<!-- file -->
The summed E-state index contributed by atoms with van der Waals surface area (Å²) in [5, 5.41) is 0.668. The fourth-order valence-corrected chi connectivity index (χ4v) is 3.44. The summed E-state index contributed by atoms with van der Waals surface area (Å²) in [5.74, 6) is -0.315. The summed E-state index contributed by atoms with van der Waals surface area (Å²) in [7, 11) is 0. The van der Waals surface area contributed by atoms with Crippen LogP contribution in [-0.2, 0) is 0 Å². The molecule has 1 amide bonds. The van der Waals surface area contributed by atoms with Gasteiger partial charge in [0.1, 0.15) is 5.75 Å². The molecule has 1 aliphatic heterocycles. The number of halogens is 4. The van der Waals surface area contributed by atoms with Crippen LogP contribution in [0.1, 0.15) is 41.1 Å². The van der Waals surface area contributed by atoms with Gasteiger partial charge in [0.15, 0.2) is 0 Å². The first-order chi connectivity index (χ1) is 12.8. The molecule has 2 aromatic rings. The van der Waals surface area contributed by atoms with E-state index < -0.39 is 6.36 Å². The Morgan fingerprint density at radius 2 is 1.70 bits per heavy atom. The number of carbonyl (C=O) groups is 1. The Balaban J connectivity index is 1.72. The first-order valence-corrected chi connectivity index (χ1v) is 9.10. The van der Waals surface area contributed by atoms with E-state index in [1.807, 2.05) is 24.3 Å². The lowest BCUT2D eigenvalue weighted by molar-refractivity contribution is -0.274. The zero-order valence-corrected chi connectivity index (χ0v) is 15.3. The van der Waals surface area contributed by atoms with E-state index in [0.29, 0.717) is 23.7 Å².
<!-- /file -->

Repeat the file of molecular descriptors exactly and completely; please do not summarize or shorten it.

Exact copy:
The summed E-state index contributed by atoms with van der Waals surface area (Å²) in [5, 5.41) is 0.668. The fourth-order valence-corrected chi connectivity index (χ4v) is 3.44. The summed E-state index contributed by atoms with van der Waals surface area (Å²) in [5.74, 6) is -0.315. The summed E-state index contributed by atoms with van der Waals surface area (Å²) in [7, 11) is 0. The van der Waals surface area contributed by atoms with Crippen LogP contribution in [-0.2, 0) is 0 Å². The molecule has 1 amide bonds. The van der Waals surface area contributed by atoms with Gasteiger partial charge in [0.1, 0.15) is 5.75 Å². The molecule has 1 aliphatic heterocycles. The number of halogens is 4. The van der Waals surface area contributed by atoms with Crippen LogP contribution in [0.1, 0.15) is 41.1 Å². The van der Waals surface area contributed by atoms with Gasteiger partial charge in [0.15, 0.2) is 0 Å². The first-order chi connectivity index (χ1) is 12.8. The molecule has 2 aromatic rings. The van der Waals surface area contributed by atoms with E-state index < -0.39 is 6.36 Å². The Morgan fingerprint density at radius 2 is 1.70 bits per heavy atom. The number of carbonyl (C=O) groups is 1. The Balaban J connectivity index is 1.72. The first-order valence-corrected chi connectivity index (χ1v) is 9.10. The van der Waals surface area contributed by atoms with E-state index in [1.807, 2.05) is 24.3 Å². The lowest BCUT2D eigenvalue weighted by molar-refractivity contribution is -0.274. The zero-order valence-corrected chi connectivity index (χ0v) is 15.3. The van der Waals surface area contributed by atoms with E-state index in [0.29, 0.717) is 23.7 Å².